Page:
What do you need to know about the probate process?

| May 3, 2013 | Estate Administration & Probate |

Although the move to increase people’s knowledge of the importance of estate planning seems to have picked up across the country in recent years, many people are probably still confused about the probate process. This is easily understandable. When a person says “probate,” some people, even perhaps some of our Michigan readers, will say “what’s that?” Conscious of the mystery that surrounds the needs and necessities included in estate planning and probate, the author of one recent article decided to approach the issue in a uniquely simple format: a Top-10 list.

Number one on the list deals with powers of attorney. These documents need to be included in order to appoint someone to make decisions on the planner’s behalf in the unfortunate situation that the planner has become incapacitated and unable to make their own decisions. In Michigan, these documents are needed for both financial and medical decisions, and the appointee does not have to be the same person for both situations.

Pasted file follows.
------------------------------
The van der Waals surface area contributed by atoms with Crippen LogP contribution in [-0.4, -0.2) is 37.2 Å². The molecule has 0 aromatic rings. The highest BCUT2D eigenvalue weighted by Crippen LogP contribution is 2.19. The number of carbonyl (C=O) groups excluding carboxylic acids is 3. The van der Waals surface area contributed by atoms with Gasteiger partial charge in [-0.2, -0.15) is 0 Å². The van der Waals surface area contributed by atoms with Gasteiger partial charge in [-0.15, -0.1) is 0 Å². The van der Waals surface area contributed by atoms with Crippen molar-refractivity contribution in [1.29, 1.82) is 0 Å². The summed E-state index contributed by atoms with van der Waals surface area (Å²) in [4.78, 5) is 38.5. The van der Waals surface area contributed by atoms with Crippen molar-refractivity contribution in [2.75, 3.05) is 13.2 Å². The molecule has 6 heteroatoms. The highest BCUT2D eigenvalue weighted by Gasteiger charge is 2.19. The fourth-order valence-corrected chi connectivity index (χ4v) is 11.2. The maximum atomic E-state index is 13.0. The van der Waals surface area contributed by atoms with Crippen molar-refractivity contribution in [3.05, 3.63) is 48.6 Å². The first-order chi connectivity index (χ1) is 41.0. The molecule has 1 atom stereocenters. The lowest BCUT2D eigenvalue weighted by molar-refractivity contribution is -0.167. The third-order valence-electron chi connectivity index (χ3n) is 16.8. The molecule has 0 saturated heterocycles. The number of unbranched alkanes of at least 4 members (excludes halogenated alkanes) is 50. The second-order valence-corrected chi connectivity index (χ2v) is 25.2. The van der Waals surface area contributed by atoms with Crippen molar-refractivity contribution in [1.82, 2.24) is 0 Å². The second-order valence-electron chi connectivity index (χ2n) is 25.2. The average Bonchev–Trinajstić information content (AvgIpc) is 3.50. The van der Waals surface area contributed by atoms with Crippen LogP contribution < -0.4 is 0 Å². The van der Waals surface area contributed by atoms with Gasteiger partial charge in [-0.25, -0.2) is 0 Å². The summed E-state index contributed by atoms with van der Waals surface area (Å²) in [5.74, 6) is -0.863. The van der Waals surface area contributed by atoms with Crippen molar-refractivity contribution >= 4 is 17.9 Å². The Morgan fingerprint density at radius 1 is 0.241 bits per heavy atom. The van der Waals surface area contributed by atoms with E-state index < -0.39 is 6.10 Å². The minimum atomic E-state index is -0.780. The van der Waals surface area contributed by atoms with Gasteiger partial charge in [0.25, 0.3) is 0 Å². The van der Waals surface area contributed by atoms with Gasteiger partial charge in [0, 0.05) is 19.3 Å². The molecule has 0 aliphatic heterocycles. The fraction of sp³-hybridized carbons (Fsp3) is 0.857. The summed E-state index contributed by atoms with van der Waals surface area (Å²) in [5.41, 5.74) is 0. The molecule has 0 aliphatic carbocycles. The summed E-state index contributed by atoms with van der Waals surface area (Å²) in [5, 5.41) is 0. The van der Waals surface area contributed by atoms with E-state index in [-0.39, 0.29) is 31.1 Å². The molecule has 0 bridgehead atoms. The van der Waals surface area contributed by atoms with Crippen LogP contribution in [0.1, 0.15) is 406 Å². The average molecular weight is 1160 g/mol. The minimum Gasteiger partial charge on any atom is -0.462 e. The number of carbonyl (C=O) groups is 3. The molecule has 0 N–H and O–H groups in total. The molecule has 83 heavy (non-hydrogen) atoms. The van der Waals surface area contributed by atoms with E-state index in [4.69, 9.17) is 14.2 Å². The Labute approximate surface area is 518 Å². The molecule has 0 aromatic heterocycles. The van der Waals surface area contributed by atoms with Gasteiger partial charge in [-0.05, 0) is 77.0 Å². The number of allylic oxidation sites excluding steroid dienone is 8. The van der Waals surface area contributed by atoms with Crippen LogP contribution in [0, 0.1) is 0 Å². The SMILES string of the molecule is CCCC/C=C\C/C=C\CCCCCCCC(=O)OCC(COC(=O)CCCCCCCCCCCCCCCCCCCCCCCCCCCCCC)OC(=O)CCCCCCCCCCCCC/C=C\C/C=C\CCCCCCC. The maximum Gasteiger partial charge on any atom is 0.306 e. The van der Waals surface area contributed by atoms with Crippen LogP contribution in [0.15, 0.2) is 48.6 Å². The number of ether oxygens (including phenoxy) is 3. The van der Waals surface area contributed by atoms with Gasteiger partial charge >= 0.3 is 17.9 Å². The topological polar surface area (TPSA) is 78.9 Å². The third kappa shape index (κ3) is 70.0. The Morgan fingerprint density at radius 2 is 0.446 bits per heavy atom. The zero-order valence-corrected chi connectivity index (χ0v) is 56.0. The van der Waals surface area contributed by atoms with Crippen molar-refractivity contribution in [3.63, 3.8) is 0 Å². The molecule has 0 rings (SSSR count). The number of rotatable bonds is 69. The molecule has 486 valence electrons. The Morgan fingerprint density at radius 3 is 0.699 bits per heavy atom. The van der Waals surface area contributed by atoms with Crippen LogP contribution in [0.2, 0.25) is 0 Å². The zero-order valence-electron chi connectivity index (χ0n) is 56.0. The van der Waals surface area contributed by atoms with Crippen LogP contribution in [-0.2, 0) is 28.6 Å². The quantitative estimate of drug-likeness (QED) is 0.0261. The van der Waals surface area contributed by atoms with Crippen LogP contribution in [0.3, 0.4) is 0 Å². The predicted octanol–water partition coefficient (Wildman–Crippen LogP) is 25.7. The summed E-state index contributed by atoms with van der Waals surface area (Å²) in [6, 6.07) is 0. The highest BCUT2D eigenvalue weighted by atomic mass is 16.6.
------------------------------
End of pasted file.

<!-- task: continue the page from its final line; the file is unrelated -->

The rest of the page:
All of the other nine reasons on the list deal primarily with the drafting of a will and possibly trusts. A will or trust allows the planner to specifically designate the individuals or organizations who will receive that person’s assets upon death. Without a will, state law makes that determination. For those with minor children, a will also includes a section to designate a guardian for those children in case both parents are deceased. Again, without this provision in a will state law will fill the role of deciding this issue.

A number of the items on the Top-10 list address the reality of the old saying “you can’t take it with you.” Certain assets, like retirement accounts and businesses, may need special attention to ensure that they are passed on to the appropriate beneficiary, and in the case of business ownership ensuring that the business stays in capable hands.

Why create an estate plan? The answer is different for everybody. However, some of the issues included in the recent article will apply to almost every situation.

Source: New Britain Herald, “Senior Signals: Ten reasons to create an estate plan,” Daniel O. Tully, April 21, 2013